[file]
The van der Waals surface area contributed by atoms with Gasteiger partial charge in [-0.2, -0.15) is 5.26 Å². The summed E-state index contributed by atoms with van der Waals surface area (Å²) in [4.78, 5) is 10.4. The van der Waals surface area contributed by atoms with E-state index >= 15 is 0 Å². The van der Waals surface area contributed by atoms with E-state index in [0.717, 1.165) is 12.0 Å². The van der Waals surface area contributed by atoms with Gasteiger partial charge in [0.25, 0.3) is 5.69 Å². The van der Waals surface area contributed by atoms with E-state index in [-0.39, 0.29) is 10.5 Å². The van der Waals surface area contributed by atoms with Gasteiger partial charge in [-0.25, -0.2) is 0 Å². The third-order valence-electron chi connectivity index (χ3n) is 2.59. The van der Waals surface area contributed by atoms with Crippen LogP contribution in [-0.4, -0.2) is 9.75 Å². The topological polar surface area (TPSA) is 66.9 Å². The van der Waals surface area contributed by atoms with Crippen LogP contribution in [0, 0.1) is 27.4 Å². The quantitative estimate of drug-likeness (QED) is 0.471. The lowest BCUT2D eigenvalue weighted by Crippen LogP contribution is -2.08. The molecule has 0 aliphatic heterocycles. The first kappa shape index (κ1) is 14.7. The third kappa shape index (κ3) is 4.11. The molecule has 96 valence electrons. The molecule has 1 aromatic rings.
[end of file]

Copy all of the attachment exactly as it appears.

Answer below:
The van der Waals surface area contributed by atoms with Gasteiger partial charge in [-0.2, -0.15) is 5.26 Å². The summed E-state index contributed by atoms with van der Waals surface area (Å²) in [4.78, 5) is 10.4. The van der Waals surface area contributed by atoms with E-state index >= 15 is 0 Å². The van der Waals surface area contributed by atoms with E-state index in [0.717, 1.165) is 12.0 Å². The van der Waals surface area contributed by atoms with Gasteiger partial charge in [0.25, 0.3) is 5.69 Å². The van der Waals surface area contributed by atoms with E-state index in [-0.39, 0.29) is 10.5 Å². The van der Waals surface area contributed by atoms with Gasteiger partial charge in [-0.25, -0.2) is 0 Å². The third-order valence-electron chi connectivity index (χ3n) is 2.59. The van der Waals surface area contributed by atoms with Crippen LogP contribution in [-0.4, -0.2) is 9.75 Å². The topological polar surface area (TPSA) is 66.9 Å². The van der Waals surface area contributed by atoms with Crippen LogP contribution in [0, 0.1) is 27.4 Å². The quantitative estimate of drug-likeness (QED) is 0.471. The lowest BCUT2D eigenvalue weighted by Crippen LogP contribution is -2.08. The molecule has 0 aliphatic heterocycles. The first kappa shape index (κ1) is 14.7. The third kappa shape index (κ3) is 4.11. The molecule has 96 valence electrons. The molecule has 1 aromatic rings.